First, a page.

When a growing insect shrugs off its restrictive outer layer, ready to replace it with a looser fitting cuticle, the process is tightly choreographed by hormone peptides that trigger a set of pre-programmed manoeuvres to rid the insect of the unwanted layer. Dusan Žitňan and colleagues had already studied ecdysis in fruit flies and two moth species, and discovered that two of the key hormones involved in the three insects' life changes are released by a group of cells in their tracheas, called Inka cells. But would other insects use the same mechanism for triggering their own instar-to-instar transition?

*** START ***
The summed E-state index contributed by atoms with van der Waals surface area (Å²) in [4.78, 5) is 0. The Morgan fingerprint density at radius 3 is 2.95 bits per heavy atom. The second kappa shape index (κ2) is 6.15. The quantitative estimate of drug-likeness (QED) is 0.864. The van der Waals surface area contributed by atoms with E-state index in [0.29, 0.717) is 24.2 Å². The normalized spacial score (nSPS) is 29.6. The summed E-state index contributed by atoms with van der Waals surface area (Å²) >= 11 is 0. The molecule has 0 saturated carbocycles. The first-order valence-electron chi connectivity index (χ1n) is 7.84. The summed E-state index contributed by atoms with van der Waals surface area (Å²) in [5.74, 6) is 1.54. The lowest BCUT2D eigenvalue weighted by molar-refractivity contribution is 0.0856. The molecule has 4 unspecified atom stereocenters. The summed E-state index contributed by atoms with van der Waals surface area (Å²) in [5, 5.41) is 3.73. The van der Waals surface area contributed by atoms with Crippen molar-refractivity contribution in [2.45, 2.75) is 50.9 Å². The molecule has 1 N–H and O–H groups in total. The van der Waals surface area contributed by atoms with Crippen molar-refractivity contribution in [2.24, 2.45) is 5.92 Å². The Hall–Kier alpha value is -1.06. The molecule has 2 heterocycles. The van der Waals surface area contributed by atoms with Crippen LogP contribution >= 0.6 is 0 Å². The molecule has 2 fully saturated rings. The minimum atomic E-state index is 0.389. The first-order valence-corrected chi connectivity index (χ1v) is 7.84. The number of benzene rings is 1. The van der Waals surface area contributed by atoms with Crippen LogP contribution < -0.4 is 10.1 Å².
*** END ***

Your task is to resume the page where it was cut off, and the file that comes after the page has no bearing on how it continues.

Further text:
Working with an international team of researchers, Žitňan began testing 26 species, ranging from primitive silverfish and dragonflies up to relatively advanced insects such as ants, for evidence of peptides that might trigger ecdysis (p. 1275). They tested Inka cells from each insect's tracheae, and found that the cells produced hormone peptides that were structurally similar to the moth and fruit fly ecdysis hormones. The team also injected silk moth larvae with tracheal extracts from several different insects to see whether the peptides could produce ecdysis; the silk moths began shedding their skins,proving that the extracts contained ecdysis-triggering hormones. But when the team looked at the number, size and distributions of Inka cells across the species, each insect had its own unique cell pattern and distribution, even though the hormones they produce are closely related.